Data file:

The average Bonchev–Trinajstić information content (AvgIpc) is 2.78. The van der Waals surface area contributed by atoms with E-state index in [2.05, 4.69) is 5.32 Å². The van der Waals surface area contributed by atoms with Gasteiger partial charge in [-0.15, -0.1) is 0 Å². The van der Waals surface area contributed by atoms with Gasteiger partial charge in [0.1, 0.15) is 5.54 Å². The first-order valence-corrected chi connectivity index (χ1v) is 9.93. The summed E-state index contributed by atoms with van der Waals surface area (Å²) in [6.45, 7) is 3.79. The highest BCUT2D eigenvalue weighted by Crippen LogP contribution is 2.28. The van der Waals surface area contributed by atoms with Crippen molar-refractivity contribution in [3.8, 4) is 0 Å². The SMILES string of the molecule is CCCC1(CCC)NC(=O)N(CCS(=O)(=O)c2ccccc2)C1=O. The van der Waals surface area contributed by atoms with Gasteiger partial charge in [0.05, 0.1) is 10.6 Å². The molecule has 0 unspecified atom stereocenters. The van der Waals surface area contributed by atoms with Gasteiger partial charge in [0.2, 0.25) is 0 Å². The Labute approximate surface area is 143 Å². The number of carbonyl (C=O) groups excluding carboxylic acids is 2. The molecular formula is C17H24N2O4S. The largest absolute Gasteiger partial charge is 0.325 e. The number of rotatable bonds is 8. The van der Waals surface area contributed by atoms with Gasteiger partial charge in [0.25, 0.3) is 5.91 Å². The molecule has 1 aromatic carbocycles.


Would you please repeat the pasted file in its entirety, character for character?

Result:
The average Bonchev–Trinajstić information content (AvgIpc) is 2.78. The van der Waals surface area contributed by atoms with E-state index in [2.05, 4.69) is 5.32 Å². The van der Waals surface area contributed by atoms with Gasteiger partial charge in [-0.15, -0.1) is 0 Å². The van der Waals surface area contributed by atoms with Gasteiger partial charge in [0.1, 0.15) is 5.54 Å². The first-order valence-corrected chi connectivity index (χ1v) is 9.93. The summed E-state index contributed by atoms with van der Waals surface area (Å²) in [6.45, 7) is 3.79. The highest BCUT2D eigenvalue weighted by Crippen LogP contribution is 2.28. The van der Waals surface area contributed by atoms with Crippen molar-refractivity contribution in [3.8, 4) is 0 Å². The SMILES string of the molecule is CCCC1(CCC)NC(=O)N(CCS(=O)(=O)c2ccccc2)C1=O. The van der Waals surface area contributed by atoms with Gasteiger partial charge in [0.05, 0.1) is 10.6 Å². The molecule has 0 unspecified atom stereocenters. The van der Waals surface area contributed by atoms with Gasteiger partial charge in [0.2, 0.25) is 0 Å². The Labute approximate surface area is 143 Å². The number of carbonyl (C=O) groups excluding carboxylic acids is 2. The molecular formula is C17H24N2O4S. The largest absolute Gasteiger partial charge is 0.325 e. The number of rotatable bonds is 8. The van der Waals surface area contributed by atoms with Gasteiger partial charge in [0.25, 0.3) is 5.91 Å². The molecule has 1 aromatic carbocycles.